The X-Files Season 11 Episode 10 Review: My Struggle IV

Even a weak finale can't spoil what was a resurgent season for The X-Files.

This X-Files review contains spoilers.

The X-Files Season 11 Episode 10

After “My Struggle II,” the season 10 finale aired, I questioned in my review whether I even wanted The X-Files to continue. I put my sacrilege in print, wishing my favorite show would end its run on that dour note, a cliffhanger no less. I hoped it was all a dream sequence.

Cooler heads than mine thankfully prevailed at Fox. The network gave Chris Carter a larger canvas, a 10-episode order for a second revival season, and with him came some fresh writing and directing talent. Over the majority of those 10 episodes, The X-Files season 11 was a stunning return to form. The season 10 training wheels came off, and the series responded by pulling off some daring tricks. When the series is finally dead and buried (although no one is ever really dead in The X-Files), a handful of episodes from this season deserve consideration to be included in the show’s 50 best episodes ever. Hell, maybe someday I’ll get around to writing that list myself.

Sadly, the final part in Carter’s mythology saga, “My Struggle IV,” does not live up to what came before it. After 25 years, the four most recent episodes that chronicle the show’s alien mythology fail to live up to the series’ original run. It’s a shame because they really did get it right on the monster-of-the-week side by paying homage to the show’s history in jest while approaching standalone episodes with real-world implications.

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On paper, I could see how the outline for the four “My Struggle” episodes would have played out like a great script for an X-Files movie. Whistle-blowers catch wind of the spartan virus, giving Mulder and Scully a reason to reunite. Scully gets visions of the virus outbreak, leading her to jump into the investigation head on with Mulder. A case leads them to William (now known as Jackson), who they realize is the key to stopping the virus because of his alien DNA. Throw in a challenge from a government contractor who want the boy for their own nefarious purposes and a rejuvenated Smoking Man who is hellbent on “saving” the planet by destroying its citizens, and let a manhunt for William begin.

In execution, it was a mess. Breaking up “My Struggle I” and “My Struggle II” as bookends in season 10 was fine, but gimmicks like the entire second part being a vision shared by William and Scully tend to not work well in the moment. The third chapter righted some wrongs by re-introducing the Smoking Man and some promising shadowy figures in Mr. Y and Erika Price. But it also took an unnecessary leap that didn’t sit right by fans: CSM claimed he was William’s real father. So a character that already had plenty of shitty things happen to her over the course of the series essentially lost a major connection she had with Mulder. That’s on top of the troubling revelation that she was raped, “scientifically,” by CSM.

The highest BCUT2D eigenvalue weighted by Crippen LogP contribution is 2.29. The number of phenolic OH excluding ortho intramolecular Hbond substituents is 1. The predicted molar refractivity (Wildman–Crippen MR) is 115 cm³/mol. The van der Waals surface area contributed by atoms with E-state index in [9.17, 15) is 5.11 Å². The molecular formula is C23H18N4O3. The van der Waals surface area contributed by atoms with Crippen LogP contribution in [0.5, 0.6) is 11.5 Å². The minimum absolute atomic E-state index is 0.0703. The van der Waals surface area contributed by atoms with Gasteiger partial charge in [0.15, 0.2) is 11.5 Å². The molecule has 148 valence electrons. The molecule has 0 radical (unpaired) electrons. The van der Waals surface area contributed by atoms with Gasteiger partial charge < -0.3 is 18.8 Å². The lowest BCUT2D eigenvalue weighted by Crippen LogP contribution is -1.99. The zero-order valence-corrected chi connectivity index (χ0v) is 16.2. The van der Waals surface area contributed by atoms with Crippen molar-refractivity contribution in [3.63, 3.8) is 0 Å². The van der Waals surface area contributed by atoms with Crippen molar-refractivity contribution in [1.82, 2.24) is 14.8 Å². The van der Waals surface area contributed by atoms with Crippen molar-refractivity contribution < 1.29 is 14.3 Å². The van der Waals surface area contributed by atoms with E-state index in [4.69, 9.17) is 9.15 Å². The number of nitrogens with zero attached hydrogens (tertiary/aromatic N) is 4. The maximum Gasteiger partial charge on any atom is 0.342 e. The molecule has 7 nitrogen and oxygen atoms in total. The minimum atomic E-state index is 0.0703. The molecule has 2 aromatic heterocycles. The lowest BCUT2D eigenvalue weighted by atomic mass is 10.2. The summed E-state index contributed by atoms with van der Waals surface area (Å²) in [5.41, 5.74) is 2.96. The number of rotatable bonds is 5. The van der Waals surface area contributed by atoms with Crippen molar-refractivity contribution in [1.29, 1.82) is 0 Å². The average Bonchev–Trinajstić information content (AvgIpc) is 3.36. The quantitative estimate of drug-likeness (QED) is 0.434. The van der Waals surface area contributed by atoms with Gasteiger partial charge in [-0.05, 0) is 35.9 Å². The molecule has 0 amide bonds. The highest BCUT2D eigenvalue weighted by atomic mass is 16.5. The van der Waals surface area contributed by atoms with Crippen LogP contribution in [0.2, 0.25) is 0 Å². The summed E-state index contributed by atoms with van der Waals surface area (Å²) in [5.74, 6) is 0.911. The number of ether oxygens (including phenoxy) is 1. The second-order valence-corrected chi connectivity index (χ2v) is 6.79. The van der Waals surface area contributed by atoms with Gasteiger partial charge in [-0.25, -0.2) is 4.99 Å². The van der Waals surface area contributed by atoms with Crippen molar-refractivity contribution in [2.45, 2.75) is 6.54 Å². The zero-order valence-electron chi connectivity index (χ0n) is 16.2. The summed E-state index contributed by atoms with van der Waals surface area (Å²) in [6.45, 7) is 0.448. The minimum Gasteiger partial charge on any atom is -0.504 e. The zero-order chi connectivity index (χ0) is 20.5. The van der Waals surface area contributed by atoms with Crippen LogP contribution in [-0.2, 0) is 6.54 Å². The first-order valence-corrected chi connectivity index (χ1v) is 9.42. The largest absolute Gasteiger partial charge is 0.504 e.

There’s little room for nuance in these installments because the pacing was totally out of whack. The X-Files is known for taking huge risks in tone, but the “My Struggle” episodes are wannabe action flicks that don’t come anywhere close to warranting the intensity they thought it did. The X-Files mythology episodes were always a slow burn. Carter and Co. did well to stretch things out this time around by putting a major piece to the mythology puzzle in episode 5, “Ghouli,” one of the best episodes of either revival season. It wasn’t enough. “My Struggle IV” couldn’t help but feel rushed across the finish line, leaving more to be desired of the action, special effects, and development of Mr. Y and Erika Price’s faction of the Syndicate, which now feels like a wasted opportunity as I watched their blood senselessly splattered all over the place. Carter’s instincts with this arc were on point (and you can read his explanations about the episode in our interview with him), but my major takeaway from the revival mythology will always be a sadness that the great X-Files directors Rob Bowman or the late Kim Manners weren’t behind the camera.

I did enjoy the final moments of the episode, from Jackson’s embrace with Scully to Mulder finally smoking the Smoking Man. The jury is still out on whether the catharsis of Mulder lighting up CSM was earned and milked for dramatic effect as well as it could have been.

What saves “My Struggle IV” in the end is a genuine moment on the pier between Mulder and Scully. The revelation that a second miracle child on the way was enough to make me emotional. Still, I can’t help but think it would have held the same weight had they abandoned the troublesome CSM impregnation angle. That aside, this is a way out of The X-Files for both Mulder and Scully, a second chance to be together and raise a family. I don’t love how we got to that point within these mythology episodes, but what they built in terms of Mulder and Scully’s relationship over the course of season 11 was deeply satisfying as a longtime fan of the series.

Maybe Chris Carter gets the last laugh here as I eat my words from two years ago. Despite the bookends, I’m thrilled with what I saw from The X-Files in season 11. And not just for a revival show. The series went toe-to-toe with its modern-day contemporaries, ones that learned a trick or two from the groundbreaking sci-fi series. The X-Files is still out there, and in refusing to die, this season it redefined what it means to be timeless television. 

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2 out of 5